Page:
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Wisconsin National Guard Contractors in the Workplace Training February 2014.

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Presentation on theme: "Wisconsin National Guard Contractors in the Workplace Training February 2014."— Presentation transcript:

1 Wisconsin National Guard Contractors in the Workplace Training February 2014

2 AGENDA Introduction: CPT Ron Adams Contracting: Gwen Duncan (JAG) Legal: MAJ Douglas Moore/ Capt Tyler White (J2) Security: LTC Virginia Egli Summary: CPT Ron Adams

3 Contractors in the Workplace Defined… Gwen Duncan Supervisory Contract Specialist

4 Federal Employee Oath I, [name], do solemnly swear (or affirm) that I will support and defend the Constitution of the United States against all enemies, foreign and domestic; that I will bear true faith and allegiance to the same; that I take this obligation freely, without any mental reservation or purpose of evasion; and that I will well and faithfully discharge the duties of the office on which I am about to enter. So help me God. 5 U.S.C. §3331

5 Contract Employee Contractor employees have no such oath. They follow the direction of their employer and the terms of the contract.

6 Why the Government Uses Contracts Services Necessary: to Acquire support in areas that are not inherently government – Admin Support – Help Desk Support – Data Analysis – Janitorial Services

7 Guidelines for Service Contract Federal Acquisition Regulation (FAR) – Subpart 37.1—Service Contracts TAG Policy Memo 36

8 What is a Service Contract Usually set up as a fixed price contract, that is Performance Based. The contractor is paid a predetermined amount for the services requested. Statement of Work – What the Federal Government expects completion of. If the company provides us what we ask for in the Statement of Work - they bill us on a monthly basis a predetermined amount.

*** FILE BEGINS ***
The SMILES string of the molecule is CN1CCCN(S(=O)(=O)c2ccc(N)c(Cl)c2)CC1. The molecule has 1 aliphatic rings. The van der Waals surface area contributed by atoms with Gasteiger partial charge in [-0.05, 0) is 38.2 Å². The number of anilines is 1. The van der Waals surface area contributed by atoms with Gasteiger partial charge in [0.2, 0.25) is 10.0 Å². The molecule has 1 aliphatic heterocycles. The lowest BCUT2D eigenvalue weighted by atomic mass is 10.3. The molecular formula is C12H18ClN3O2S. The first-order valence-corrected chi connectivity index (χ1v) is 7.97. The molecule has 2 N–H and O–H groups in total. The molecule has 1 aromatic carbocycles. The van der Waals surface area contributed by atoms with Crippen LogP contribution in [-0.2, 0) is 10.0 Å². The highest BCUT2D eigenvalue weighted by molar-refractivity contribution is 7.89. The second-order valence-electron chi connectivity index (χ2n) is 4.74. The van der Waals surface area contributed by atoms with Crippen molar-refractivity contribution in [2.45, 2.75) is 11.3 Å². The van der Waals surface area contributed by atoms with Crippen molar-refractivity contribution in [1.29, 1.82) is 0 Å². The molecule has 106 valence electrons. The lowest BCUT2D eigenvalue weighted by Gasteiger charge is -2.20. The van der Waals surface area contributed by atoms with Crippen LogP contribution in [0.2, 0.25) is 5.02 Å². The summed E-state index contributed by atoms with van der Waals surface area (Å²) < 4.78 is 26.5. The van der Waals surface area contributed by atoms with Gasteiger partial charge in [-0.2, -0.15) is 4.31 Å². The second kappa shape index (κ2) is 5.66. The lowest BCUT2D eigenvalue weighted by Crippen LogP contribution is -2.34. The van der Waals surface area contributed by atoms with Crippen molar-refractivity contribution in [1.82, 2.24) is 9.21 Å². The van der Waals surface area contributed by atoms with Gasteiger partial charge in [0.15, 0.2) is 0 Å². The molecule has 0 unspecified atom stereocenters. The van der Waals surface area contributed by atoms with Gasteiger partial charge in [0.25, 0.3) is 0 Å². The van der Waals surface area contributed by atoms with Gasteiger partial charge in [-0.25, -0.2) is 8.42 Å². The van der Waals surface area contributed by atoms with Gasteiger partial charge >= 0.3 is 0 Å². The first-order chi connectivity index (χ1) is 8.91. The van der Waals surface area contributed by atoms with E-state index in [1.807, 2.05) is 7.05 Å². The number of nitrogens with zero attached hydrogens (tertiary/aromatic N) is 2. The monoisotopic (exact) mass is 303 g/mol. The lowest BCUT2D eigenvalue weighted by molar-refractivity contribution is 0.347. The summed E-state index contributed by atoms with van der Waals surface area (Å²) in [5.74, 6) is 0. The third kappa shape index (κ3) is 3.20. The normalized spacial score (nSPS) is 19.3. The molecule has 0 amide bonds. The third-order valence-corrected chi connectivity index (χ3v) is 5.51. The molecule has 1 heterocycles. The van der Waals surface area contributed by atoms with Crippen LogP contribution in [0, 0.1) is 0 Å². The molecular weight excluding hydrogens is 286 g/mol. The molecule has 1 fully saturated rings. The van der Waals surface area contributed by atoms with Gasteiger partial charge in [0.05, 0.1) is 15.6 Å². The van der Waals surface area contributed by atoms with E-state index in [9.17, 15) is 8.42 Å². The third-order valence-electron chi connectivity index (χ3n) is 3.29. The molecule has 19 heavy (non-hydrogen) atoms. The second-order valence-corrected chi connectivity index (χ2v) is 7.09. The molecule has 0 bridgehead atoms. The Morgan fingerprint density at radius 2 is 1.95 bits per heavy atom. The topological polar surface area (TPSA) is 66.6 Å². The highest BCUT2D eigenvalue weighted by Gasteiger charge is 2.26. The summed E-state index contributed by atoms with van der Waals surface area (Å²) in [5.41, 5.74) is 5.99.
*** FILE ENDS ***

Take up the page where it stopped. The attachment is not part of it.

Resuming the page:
9 Statement of Work Statements of Work shall define requirements in clear, concise language identifying specific work to be accomplished. Describe the work in terms of "what" is to be the required output rather than either "how" the work is to be accomplished or the number of hours to be provided. Federal Acquisition Regulations [FAC 97-11]

10 DELIVERABLES The statement of work is an overall picture of the desired work. It discusses the Project OR Technical Outcome that is required of the Contractor Time frame of Completion of a project or it identifies the number of hours the government will pay for contract employee to work (i.e. 40 hours a week)

11 Measuring and Evaluating Contractor Performance The Contract Describes the Deliverables Describes how successes will be measured If Company meets the Deliverables – Company is paid

12 Role of Contracting Officer Representative (COR) In short, Contracting Officer Representatives (COR) are qualified individuals appointed by Contracting Officer to: Maintain liaison and direct communications with both the contractor and the contracting officer. To assist in the technical monitoring or administration of a contract. The greater the degree of reliance on contractors, the greater the need for Government oversight

13 Understanding the Government-Contractor Relationship Government personnel cannot supervise Contractor personnel – stipulate contractor duty hours (except for that directed in the contract) – require contractor employees to report to Government personnel – maintain contractor personnel records/time cards, e.g. approve leave for contractor personnel Respect the employer - employee relationship between contractors and their Company.